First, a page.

Vemurafenib received FDA approval for the treatment of late-stage melanoma on August 17, 2011, making it the first drug designed using fragment-based lead discovery to gain regulatory approval. Vermurafenib later received Health Canada approval on February 15, 2012 and on February 20, 2012, the European Commission approved vemurafenib as a monotherapy for the treatment of adult patients with BRAF V600 mutation positive unresectable or metastatic melanoma, the most aggressive form of skin cancer.
Vemurafenib only works in melanoma patients whose cancer has a V600E BRAF mutation (that is, at amino acid position number 600 on the B-Raf protein, the normal valine is replaced by glutamic acid). About 60% of melanomas have this mutation. It also has efficacy against the rarer BRAF V600K mutation. Melanoma cells without these mutations are not inhibited by vemurafenib; the drug paradoxically stimulates normal BRAF and may promote tumor growth in such cases.
Three mechanisms of resistance to vemurafenib (covering 40% of cases) have been discovered:
The cancer cells begin to overexpress a cell surface protein PDGFRB creating an alternate survival pathway.
A second oncogene called NRAS mutates, reactivating the normal BRAF survival pathway.
Stromal cell secretion of hepatocyte growth factor (HGF).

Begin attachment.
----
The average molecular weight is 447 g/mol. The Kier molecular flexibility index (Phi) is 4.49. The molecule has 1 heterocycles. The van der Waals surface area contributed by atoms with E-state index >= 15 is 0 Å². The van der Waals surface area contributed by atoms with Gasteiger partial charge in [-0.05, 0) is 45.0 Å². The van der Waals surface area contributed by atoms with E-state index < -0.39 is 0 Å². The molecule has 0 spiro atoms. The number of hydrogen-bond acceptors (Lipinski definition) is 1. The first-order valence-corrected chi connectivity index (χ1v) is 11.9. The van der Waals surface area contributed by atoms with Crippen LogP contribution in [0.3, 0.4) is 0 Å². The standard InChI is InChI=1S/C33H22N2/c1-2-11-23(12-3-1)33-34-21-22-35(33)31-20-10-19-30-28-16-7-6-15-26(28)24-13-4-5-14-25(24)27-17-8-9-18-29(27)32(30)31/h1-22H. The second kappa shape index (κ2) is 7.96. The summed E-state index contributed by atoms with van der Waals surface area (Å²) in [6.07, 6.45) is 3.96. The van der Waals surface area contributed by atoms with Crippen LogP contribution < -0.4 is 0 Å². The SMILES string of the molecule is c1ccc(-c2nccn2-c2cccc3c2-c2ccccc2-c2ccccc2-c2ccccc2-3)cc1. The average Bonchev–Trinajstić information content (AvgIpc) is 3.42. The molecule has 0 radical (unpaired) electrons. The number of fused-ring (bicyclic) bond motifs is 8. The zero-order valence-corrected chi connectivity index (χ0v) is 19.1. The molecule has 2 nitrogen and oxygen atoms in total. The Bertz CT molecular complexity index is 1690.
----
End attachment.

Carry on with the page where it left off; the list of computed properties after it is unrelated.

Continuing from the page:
In a phase I clinical study, vemurafenib (then known as PLX4032) was able to reduce numbers of cancer cells in over half of a group of 16 patients with advanced melanoma, and the treated group had a median increased survival time of 6 months over the control group. A second phase I study, in patients with a V600E mutation in B-Raf, ~80% showed partial to complete regression. However the regression only lasted from 2 to 18 months.
In June 2011, positive results were reported from the phase III BRIM3 BRAF-mutation melanoma study. Further trials are planned including a trial where vemurafenib will be co-administered with GDC-0973, a MEK-inhibitor.
The BRIM3 trial reported good updated results in 2012.
At the maximum tolerated dose (MTD) of 960 mg twice a day 31% of patients get skin lesions that may need surgical removal. The BRIM-2 trial investigated 132 patients; the most common adverse events were arthralgia in 58% of patients, skin rash in 52%, and photosensitivity in 52%. In order to better manage side effects some form of dose modification was necessary in 45% of patients. The median daily dose was 1750 mg, which is 91% of the MTD.
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